Misogyny, a wrong religious tradition

By Herbert Vego

IN a past column, I deplored the opinion of the late Pope Benedict XVI justifying the ban of women priests as part of the Church’s “divine constitution.”

“My real program of governance,” he said, “is not to do my own will, not to pursue my own ideas, but to listen, together with the whole Church.”
Any other devout Roman Catholic would agree on the pretext that women were not among Jesus Christ’s 12 apostles.

The Pope was trying to appease progressive Catholic women who were badgering the Church to integrate women into priesthood and fire homosexual priests, apparently because of the dwindling number of manly men entering the seminaries.

This time, let me digress to misogyny as another reason. This we discovered (with fellow columnist Alex Vidal) during a forum at the Meralco Business Center in Antipolo City. One of the speakers was Dr. Michael Tan, a veterinarian, anthropology professor and former chancellor of UP-Diliman.

Tan, agreeing that homosexuals were among the active priests, joked, “Fire the homosexuals? Then there would only be half of the priests left.”

Seriously later, he blamed certain Church fathers for propagating misogyny or sexist treatment of women. Tertulian (150-225 AD), he said, was a North African theologian who depreciated the woman as “the devil’s gateway who still bears the curse of God on Eve.”

St. Ambrose (339-397 AD), while Bishop of Milan, Italy, imputed second-class status on woman because “she was only a rib taken out of Adam’s body.”

St. John Chrysostom (347-407 AD), Bishop of Constantinople, called the woman “an inescapable punishment, a necessary evil for the man.” He urged men not to marry.

St. Augustine (354-450 AD) blamed Eve for the “original sin,” since Adam could not have eaten the forbidden fruit had Eve not transgressed first.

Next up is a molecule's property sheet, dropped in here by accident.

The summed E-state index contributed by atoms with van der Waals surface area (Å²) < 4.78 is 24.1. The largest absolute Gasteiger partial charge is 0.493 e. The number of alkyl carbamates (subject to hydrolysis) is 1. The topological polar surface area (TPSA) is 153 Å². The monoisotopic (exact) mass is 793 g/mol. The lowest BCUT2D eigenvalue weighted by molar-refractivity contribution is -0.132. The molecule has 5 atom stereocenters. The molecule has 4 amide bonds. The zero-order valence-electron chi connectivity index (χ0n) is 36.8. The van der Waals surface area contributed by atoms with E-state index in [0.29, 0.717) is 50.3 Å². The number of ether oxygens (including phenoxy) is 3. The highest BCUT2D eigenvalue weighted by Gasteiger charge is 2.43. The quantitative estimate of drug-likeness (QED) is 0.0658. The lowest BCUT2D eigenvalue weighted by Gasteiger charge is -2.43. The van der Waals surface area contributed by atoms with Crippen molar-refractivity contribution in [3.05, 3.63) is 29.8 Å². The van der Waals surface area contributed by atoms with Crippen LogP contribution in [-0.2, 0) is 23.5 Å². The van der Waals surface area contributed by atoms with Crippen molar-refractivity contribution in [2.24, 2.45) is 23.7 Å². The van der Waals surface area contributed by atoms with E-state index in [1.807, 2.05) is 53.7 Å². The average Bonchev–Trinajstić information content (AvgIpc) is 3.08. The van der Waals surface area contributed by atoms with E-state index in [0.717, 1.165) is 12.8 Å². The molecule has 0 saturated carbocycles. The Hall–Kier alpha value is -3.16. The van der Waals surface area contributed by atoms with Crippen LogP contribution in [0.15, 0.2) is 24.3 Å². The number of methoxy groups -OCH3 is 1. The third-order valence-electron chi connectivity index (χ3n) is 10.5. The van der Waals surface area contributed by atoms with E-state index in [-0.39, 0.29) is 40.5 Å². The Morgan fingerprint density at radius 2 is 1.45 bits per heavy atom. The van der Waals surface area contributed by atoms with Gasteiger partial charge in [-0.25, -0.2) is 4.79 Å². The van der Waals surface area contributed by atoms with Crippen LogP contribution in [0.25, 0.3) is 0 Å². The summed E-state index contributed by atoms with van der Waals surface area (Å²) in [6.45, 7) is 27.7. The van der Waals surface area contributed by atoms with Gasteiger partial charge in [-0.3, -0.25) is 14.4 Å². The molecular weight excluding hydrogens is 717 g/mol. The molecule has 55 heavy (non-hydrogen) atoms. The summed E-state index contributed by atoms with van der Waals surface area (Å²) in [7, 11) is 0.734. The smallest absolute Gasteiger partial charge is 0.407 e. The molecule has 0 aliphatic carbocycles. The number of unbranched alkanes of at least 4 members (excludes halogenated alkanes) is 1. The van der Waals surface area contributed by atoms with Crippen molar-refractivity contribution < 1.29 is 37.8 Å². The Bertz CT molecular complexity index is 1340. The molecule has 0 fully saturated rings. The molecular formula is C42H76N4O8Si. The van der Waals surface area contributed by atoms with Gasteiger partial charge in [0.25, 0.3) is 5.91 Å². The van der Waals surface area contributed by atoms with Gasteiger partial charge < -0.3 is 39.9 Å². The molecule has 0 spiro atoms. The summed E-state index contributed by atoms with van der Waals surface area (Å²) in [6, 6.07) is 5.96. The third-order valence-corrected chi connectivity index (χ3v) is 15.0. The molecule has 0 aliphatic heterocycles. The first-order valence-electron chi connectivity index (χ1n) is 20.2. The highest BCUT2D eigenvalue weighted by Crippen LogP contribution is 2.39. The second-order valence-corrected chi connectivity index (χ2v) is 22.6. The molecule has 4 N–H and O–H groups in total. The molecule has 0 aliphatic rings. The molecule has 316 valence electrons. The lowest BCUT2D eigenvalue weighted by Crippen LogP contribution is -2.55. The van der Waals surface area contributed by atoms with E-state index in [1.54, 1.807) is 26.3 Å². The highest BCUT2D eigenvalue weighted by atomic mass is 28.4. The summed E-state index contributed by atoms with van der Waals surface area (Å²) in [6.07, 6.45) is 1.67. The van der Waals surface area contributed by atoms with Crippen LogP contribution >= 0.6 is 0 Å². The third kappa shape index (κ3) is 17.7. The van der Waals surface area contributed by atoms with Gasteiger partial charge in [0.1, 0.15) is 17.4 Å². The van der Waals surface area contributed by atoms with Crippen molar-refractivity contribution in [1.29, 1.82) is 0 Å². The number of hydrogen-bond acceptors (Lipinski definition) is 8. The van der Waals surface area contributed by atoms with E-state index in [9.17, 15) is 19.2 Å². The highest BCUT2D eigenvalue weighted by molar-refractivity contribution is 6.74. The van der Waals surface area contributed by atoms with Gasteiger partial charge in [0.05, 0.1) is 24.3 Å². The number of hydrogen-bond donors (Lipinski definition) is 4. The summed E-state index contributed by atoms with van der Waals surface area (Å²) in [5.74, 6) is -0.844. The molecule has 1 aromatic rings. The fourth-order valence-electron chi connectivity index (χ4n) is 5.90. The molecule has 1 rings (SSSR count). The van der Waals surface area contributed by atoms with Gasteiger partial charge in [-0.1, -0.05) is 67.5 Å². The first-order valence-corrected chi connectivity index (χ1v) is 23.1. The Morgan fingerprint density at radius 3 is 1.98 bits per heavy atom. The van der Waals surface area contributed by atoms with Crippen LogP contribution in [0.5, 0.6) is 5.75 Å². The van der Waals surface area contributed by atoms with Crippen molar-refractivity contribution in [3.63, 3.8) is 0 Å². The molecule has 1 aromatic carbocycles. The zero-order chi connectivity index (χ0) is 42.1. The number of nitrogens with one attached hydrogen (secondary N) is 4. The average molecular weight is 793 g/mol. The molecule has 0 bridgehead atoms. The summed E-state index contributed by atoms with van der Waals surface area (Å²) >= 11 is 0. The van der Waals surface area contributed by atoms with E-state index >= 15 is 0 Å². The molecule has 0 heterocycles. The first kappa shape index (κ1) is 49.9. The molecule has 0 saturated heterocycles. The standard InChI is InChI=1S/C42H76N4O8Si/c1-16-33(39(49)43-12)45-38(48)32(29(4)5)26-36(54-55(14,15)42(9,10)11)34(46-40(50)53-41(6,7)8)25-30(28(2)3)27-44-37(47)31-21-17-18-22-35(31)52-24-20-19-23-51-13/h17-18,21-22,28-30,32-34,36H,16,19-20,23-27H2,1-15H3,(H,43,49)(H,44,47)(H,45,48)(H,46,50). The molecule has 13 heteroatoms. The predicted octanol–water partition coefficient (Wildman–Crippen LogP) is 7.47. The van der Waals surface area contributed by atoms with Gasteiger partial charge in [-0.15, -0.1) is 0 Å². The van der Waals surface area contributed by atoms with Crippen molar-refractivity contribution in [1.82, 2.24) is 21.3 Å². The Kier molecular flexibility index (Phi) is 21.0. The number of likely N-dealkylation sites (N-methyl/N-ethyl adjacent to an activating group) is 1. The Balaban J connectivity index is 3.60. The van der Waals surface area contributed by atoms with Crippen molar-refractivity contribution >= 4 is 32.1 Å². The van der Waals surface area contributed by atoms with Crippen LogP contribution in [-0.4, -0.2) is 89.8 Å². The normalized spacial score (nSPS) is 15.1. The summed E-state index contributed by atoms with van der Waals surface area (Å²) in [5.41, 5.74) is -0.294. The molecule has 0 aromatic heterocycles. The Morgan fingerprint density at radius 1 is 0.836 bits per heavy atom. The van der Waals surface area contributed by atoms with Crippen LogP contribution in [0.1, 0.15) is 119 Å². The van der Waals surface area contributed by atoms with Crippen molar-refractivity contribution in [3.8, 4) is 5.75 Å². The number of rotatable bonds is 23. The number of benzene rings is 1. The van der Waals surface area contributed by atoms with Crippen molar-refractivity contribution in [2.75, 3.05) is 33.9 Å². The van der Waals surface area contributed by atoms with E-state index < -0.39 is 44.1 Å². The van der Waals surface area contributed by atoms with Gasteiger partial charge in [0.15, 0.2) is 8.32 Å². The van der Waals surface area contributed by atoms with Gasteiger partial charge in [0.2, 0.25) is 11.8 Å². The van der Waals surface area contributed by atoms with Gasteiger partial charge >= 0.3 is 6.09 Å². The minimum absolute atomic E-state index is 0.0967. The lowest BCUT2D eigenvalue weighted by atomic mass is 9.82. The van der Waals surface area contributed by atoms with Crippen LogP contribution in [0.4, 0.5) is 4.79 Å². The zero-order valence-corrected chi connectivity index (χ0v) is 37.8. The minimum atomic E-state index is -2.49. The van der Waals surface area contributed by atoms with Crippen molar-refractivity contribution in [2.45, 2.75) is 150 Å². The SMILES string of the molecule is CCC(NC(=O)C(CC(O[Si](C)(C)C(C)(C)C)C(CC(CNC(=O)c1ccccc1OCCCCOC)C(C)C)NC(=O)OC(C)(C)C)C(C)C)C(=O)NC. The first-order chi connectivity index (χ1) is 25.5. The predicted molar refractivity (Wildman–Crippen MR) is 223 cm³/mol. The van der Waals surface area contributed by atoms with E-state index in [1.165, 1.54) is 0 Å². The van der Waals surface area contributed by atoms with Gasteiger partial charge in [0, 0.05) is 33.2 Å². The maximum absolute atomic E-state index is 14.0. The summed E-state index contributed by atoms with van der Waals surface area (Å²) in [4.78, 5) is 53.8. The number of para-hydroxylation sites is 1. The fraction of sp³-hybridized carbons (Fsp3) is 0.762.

St. Albertus Magus (1200-1280), Dominican theologian, openly despised women in a sermon: “When a woman has relation with a man, she would like, as much as possible, to be lying with another man at the same time. Woman knows nothing about fidelity.”

To St. Thomas Aquinas (1225-1274), “women symbolize decay, deformity and the weakness of the age.”

Pope Gregory I, who reigned from 590 to 604 AD, is badly remembered for his idea that “the woman is fit only for either harlotry or maternity.” Despite that, he was later canonized as St. Gregory the Great.}

If the aforementioned pillars of the Catholic faith were to resurface today and repeat what they had said in their time, today’s women would probably stone them to death.

Another maverick speaker in the same forum, Fr. Percy Bacani(now parish priest of the Precious Blood Catholic Church in Los Angeles, California), said that he loved women and had in fact fallen in love with a young woman who showed signs of reciprocity.

However, when we asked him for specifics, he whispered on the microphone. “Secret….”